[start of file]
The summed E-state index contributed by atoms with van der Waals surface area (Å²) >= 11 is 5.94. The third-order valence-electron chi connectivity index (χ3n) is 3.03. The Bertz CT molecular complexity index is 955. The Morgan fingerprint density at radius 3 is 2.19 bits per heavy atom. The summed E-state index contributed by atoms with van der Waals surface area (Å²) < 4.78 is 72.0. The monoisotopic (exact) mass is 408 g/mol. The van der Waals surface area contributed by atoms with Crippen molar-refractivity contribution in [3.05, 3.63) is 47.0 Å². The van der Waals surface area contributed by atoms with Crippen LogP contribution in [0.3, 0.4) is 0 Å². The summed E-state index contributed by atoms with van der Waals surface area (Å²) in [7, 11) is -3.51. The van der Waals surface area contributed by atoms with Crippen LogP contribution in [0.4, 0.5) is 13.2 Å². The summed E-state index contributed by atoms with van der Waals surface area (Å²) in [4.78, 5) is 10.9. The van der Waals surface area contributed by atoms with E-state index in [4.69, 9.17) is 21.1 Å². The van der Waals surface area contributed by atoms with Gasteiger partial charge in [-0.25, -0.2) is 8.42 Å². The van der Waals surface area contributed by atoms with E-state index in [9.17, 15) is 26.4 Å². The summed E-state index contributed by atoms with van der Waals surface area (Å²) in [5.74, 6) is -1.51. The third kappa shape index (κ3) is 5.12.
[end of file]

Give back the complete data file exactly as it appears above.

The summed E-state index contributed by atoms with van der Waals surface area (Å²) >= 11 is 5.94. The third-order valence-electron chi connectivity index (χ3n) is 3.03. The Bertz CT molecular complexity index is 955. The Morgan fingerprint density at radius 3 is 2.19 bits per heavy atom. The summed E-state index contributed by atoms with van der Waals surface area (Å²) < 4.78 is 72.0. The monoisotopic (exact) mass is 408 g/mol. The van der Waals surface area contributed by atoms with Crippen molar-refractivity contribution in [3.05, 3.63) is 47.0 Å². The van der Waals surface area contributed by atoms with Crippen LogP contribution in [0.3, 0.4) is 0 Å². The summed E-state index contributed by atoms with van der Waals surface area (Å²) in [7, 11) is -3.51. The van der Waals surface area contributed by atoms with Crippen LogP contribution in [0.4, 0.5) is 13.2 Å². The summed E-state index contributed by atoms with van der Waals surface area (Å²) in [4.78, 5) is 10.9. The van der Waals surface area contributed by atoms with E-state index in [4.69, 9.17) is 21.1 Å². The van der Waals surface area contributed by atoms with Gasteiger partial charge in [-0.25, -0.2) is 8.42 Å². The van der Waals surface area contributed by atoms with E-state index in [9.17, 15) is 26.4 Å². The summed E-state index contributed by atoms with van der Waals surface area (Å²) in [5.74, 6) is -1.51. The third kappa shape index (κ3) is 5.12.